The dominant theme or principle of Schuon’s writings was foreshadowed in his early encounter with a Black marabout who had accompanied some members of his Senegalese village to Switzerland in order to demonstrate their culture. When the young Schuon talked with him, the venerable old man drew a circle with radii on the ground and explained: “God is in the center, all paths lead to Him.”

“He feeds my soul ... as does no other living religious writer.”—Huston Smith, author of The World’s Religions

Salam bio http://www.salaam.co.uk/themeofthemonth/june02_index.php?l=12

Frithjof Schuon is best known as the foremost spokesman of the “perennialist” perspective and a sage and philosopher in the metaphaphysical current of Shankara and Plato. Over the past 50 years, he has written more than 20 books on metaphysical, spiritual and ethnic themes as well as having been a regular contributor to journals on comparative religion in both Europe and America. Schuon’s writings have been consistently featured and reviewed in a wide range of scholarly and philosophical publications around the world, respected by both scholars and spiritual authorities. Of his first book, The Transcendent Unity of Religions (London, Faber & Faber) T.S. Eliot wrote: “I have met with no more impressive work in the comparative study of Oriental and Occidental religion.”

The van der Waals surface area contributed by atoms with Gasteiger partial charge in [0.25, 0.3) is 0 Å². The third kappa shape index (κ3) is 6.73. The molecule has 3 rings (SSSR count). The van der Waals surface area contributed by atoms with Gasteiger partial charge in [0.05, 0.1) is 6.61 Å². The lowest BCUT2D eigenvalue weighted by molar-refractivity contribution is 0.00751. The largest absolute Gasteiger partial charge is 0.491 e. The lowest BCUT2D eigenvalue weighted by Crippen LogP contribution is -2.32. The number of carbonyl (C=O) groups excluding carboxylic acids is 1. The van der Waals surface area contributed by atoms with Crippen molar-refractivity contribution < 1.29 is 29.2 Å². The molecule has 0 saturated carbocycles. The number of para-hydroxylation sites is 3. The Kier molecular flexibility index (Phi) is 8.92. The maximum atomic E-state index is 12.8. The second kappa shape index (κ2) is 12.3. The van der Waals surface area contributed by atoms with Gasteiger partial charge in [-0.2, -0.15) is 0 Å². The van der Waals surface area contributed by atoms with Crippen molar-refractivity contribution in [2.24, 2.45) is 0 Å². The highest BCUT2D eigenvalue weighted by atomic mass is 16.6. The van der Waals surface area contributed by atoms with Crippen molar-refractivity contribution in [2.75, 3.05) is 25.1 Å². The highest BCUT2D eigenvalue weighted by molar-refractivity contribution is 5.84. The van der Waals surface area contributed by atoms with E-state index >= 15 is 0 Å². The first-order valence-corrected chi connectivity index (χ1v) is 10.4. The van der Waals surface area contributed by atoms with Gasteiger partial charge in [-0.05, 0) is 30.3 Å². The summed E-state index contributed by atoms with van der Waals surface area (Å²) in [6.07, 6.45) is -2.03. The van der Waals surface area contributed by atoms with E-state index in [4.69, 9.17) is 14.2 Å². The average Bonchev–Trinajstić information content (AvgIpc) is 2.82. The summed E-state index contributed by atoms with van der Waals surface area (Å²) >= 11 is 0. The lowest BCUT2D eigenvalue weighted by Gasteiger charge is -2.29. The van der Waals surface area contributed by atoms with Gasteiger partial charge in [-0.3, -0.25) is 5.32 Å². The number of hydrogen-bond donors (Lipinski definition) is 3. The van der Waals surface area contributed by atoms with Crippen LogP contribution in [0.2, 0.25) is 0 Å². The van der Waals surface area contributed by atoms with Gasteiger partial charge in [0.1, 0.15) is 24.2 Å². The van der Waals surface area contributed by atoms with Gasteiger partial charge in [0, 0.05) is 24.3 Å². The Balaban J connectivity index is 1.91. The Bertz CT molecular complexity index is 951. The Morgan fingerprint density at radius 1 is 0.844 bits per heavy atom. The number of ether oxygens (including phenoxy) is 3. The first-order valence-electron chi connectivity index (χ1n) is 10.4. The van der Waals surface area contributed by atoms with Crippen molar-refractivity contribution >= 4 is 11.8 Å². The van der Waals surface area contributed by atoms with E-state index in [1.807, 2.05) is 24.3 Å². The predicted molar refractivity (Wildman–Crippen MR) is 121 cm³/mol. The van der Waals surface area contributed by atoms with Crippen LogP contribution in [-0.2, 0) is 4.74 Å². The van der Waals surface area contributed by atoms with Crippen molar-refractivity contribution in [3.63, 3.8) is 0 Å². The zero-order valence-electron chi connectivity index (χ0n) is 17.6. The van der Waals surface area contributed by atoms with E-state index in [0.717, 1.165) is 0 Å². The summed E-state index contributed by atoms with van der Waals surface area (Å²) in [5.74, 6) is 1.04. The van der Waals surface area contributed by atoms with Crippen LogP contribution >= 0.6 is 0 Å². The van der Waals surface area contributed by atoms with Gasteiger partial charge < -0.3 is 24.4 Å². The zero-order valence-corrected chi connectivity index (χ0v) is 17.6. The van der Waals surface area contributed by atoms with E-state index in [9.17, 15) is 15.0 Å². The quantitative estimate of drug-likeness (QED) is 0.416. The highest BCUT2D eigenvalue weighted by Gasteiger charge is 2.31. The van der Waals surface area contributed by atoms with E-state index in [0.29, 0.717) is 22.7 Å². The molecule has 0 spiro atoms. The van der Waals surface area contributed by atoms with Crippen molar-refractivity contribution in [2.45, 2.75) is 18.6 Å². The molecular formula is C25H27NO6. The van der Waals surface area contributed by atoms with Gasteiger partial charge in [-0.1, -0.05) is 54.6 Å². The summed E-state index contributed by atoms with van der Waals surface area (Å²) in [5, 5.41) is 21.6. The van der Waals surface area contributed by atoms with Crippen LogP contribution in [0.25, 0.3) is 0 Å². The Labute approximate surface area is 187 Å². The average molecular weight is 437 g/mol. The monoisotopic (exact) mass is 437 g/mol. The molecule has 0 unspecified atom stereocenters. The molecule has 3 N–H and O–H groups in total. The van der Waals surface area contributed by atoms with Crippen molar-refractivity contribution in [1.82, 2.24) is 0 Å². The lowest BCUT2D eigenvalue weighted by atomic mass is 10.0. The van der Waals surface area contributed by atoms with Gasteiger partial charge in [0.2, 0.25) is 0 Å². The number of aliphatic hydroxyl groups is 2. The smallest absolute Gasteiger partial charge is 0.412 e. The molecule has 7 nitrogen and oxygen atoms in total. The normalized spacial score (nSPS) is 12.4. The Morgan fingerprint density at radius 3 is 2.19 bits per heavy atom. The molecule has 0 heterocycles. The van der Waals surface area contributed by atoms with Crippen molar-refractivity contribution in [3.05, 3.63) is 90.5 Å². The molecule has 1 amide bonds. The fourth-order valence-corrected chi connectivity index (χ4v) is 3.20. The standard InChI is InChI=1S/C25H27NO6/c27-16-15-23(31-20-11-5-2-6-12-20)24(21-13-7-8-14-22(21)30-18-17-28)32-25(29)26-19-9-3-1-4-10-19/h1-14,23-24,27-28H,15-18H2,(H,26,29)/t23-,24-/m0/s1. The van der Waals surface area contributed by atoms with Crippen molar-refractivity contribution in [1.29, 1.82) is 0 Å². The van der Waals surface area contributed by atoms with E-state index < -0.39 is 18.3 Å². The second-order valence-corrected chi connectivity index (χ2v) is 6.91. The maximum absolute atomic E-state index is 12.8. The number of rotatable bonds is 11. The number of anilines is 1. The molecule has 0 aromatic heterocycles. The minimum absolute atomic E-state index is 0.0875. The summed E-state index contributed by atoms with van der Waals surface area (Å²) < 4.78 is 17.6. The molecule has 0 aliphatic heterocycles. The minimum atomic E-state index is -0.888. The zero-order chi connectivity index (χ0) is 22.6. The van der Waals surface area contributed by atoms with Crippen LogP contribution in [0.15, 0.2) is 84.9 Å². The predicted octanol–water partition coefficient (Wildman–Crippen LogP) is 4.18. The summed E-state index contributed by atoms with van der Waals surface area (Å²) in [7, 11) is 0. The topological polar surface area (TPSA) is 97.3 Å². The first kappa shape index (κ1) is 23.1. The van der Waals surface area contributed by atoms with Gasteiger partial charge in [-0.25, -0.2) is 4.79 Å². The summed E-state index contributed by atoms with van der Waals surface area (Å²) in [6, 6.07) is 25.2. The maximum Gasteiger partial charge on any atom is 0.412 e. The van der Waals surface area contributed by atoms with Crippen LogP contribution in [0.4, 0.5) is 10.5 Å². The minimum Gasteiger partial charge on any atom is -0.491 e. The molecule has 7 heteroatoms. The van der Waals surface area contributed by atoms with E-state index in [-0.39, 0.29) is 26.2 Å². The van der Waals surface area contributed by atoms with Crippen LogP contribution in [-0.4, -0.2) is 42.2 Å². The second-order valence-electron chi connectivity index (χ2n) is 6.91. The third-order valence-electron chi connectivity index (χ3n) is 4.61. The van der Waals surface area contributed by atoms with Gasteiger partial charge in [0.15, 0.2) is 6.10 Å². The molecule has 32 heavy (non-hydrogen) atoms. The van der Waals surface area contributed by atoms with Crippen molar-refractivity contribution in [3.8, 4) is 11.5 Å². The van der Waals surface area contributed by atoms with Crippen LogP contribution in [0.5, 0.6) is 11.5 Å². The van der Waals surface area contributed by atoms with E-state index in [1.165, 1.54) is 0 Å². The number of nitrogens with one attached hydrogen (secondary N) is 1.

Frithjof Schuon was born in Basle, Switzerland, on June 18, 1907. His father was a native of southern Germany, while his mother came from an Alsatian family. Schuon’s father was a concert violinist, and the household was one in which not only music but literary and spiritual culture were present. Schuon lived in Basle and attended school there until the untimely death of his father, after which his mother returned with her two young sons to her family in Mulhouse, France, where Schuon was obliged to become a French citizen. Having received his earliest training in German, he received his later education in French and thus mastered both languages early in life.

While still living in Mulhouse, he discovered the works of the French philosopher and orientalist Rene Guenon, which served to confirm his intellectual intuitions and which provided support for the metaphysical principles he had begun to discover.